Apprehend the Competitive Forces of Vendors
IDC, a market intelligence analyst firm, publishes a ‘worldwide digital transformation spending guide’ twice a year, which predicts how much organizations are preparing to spend in this sector.
In April 2019, their report predicted that a staggering $6 trillion will be spent on technology and services over the next four years, with robust growth of 15 - 20 per year. Six trillion dollars over four years. Think about it.
As you’d expect, an entire industry has developed to relieve companies who are planning and executing digital transformation roadmaps of their budgets. And that means that there is fierce competition amongst a wide range of technology vendors, consultancy firms, and other service businesses vying for their share of this market.
And whenever there is fierce competition, and a marketplace of customers who are potentially bewildered by the range of choices available to them, then there is no shortage of hype and hyperbole.
So how do you separate the hype from the reality? Amara’s law, named after Roy Amara, who was president of the Institute for the Future, states that:
“We tend to overestimate the effect of a technology in the short run and underestimate the effect in the long run.”
Map New Technologies Against the Hype Cycle
Over the past twenty years or so, Gartner has published its General Hype Cycle, which you can see illustrated here:
Their point is that more often than not, new technology trends fit something close to this pattern - and it reflects Amara’s law quite closely. It is a useful tool to apply to the promises that technology vendors make about their latest innovations.
Check out this short video on Amara's Law, which recaps the trap which businesses often fall into.
The Hype Cycle can be criticized for not being a true cycle, and for being a somewhat blunt instrument; however, it is a useful tool for assessing how seriously to take the promises of vendors keen to flourish a magic wand that can solve your business’s issues, in the hope of quickly getting your signature on their contract.
Consider Running a Proof of Concept for New Technology
The point at which you decide to adopt any new technology is going to be based on how well that technology matches your real business issue. A good starting point is to use the same business case methodology you learned about in Chapter 2.3.
In particular, pay attention to your attitude toward the risk of innovation. The earlier a technology is in the hype cycle, the fewer genuine detailed case studies you’ll see; therefore, the execution risk in the technology is likely to be higher.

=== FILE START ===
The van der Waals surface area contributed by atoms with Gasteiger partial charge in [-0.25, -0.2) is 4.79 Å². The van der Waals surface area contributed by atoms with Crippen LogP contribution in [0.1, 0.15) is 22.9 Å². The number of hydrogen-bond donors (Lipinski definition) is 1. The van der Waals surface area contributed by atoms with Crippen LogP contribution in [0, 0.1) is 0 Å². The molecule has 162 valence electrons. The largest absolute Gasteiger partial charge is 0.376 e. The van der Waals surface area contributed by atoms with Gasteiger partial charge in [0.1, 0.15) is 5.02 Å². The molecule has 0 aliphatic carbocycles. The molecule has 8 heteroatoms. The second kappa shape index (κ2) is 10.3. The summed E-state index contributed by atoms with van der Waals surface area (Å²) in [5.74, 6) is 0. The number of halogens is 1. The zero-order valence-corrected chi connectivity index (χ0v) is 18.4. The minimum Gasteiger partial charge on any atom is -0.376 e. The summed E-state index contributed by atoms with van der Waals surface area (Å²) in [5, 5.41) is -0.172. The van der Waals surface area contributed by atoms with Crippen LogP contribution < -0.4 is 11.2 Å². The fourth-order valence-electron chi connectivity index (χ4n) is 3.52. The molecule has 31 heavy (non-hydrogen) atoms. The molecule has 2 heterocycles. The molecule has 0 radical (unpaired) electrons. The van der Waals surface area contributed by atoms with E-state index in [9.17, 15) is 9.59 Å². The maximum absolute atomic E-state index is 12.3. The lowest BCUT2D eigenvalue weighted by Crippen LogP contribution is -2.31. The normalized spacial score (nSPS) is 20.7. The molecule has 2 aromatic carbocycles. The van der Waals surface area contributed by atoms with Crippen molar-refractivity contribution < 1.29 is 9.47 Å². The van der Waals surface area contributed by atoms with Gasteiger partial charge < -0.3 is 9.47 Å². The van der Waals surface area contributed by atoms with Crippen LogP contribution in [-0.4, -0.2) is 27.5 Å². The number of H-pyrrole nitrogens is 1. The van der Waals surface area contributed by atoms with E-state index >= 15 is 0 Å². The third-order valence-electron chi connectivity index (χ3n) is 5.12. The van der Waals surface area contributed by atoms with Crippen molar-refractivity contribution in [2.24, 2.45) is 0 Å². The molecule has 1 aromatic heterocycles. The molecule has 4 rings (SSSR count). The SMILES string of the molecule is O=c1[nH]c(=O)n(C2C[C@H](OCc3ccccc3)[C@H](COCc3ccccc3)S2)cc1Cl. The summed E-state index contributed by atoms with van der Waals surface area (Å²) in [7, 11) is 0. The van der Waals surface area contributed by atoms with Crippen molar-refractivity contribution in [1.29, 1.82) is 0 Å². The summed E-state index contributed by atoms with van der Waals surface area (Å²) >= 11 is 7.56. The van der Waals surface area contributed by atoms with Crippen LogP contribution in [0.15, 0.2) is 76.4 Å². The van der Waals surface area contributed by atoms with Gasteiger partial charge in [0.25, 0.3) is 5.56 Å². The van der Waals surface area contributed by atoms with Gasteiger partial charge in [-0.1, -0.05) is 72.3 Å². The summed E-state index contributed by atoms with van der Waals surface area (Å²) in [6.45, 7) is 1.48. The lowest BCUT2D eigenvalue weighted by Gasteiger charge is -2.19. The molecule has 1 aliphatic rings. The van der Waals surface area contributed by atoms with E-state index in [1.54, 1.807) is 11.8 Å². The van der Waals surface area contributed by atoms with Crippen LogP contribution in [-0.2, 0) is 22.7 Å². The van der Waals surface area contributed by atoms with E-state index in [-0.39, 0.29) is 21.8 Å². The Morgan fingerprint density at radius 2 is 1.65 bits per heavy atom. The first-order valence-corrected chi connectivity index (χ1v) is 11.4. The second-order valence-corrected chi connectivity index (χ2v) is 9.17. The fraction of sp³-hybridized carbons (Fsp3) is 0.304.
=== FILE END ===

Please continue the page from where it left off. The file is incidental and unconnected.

Balance that against the cost and potential return on investment to help inform your decision. In the face of uncertainty, run a limited trial or proof of concept with clearly-defined commitments of resources and capital, and equally well-defined success criteria.
It is also good practice to have a pre-agreed roll-out plan, should the trial be successful. In this way, you avoid delays between the conclusion of the successful trial and the rollout, so you don’t lose momentum and have to go back to the organization’s stakeholders for their approval all over again.
Check Out How Risks in the Tap Dogs Project Were Counter-Balanced
🐕 If we go back to the Tap Dogs project, the use of contactless payment systems carried by dogs in tailor-made vests was a new application of the technology, so some element of risk existed. However, contactless payment technology was already well established, and the general public used it to pay for everything from a casual coffee to groceries.
The cost to set up the technology was also pretty minimal - it mostly involved putting together a few relatively inexpensive items in a different way, and the potential return on the investment was high.
Saying yes to the Tap Dogs project was relatively low risk - but even so, the approach wasn’t to go for an immediate large-scale launch. The risk was further mitigated by using just four tap dogs to test the idea before moving to a larger rollout in the months and years after the trial project was a success.
Vendors of both technology and consultancy sometimes exploit the hype of new opportunities.
Understanding where a new technology lies in the hype cycle, balanced with your organization's attitude to risk, will help you separate the hype from reality.
A proof of concept with a clear plan to move to full adoption, if successful, is a great way to approach these challenges.
Now we've gone over the need to focus on technology that matters, and you are more aware of the risks related to this, let's move on to the final chapter about protecting your organization from external disruption. One chapter to go!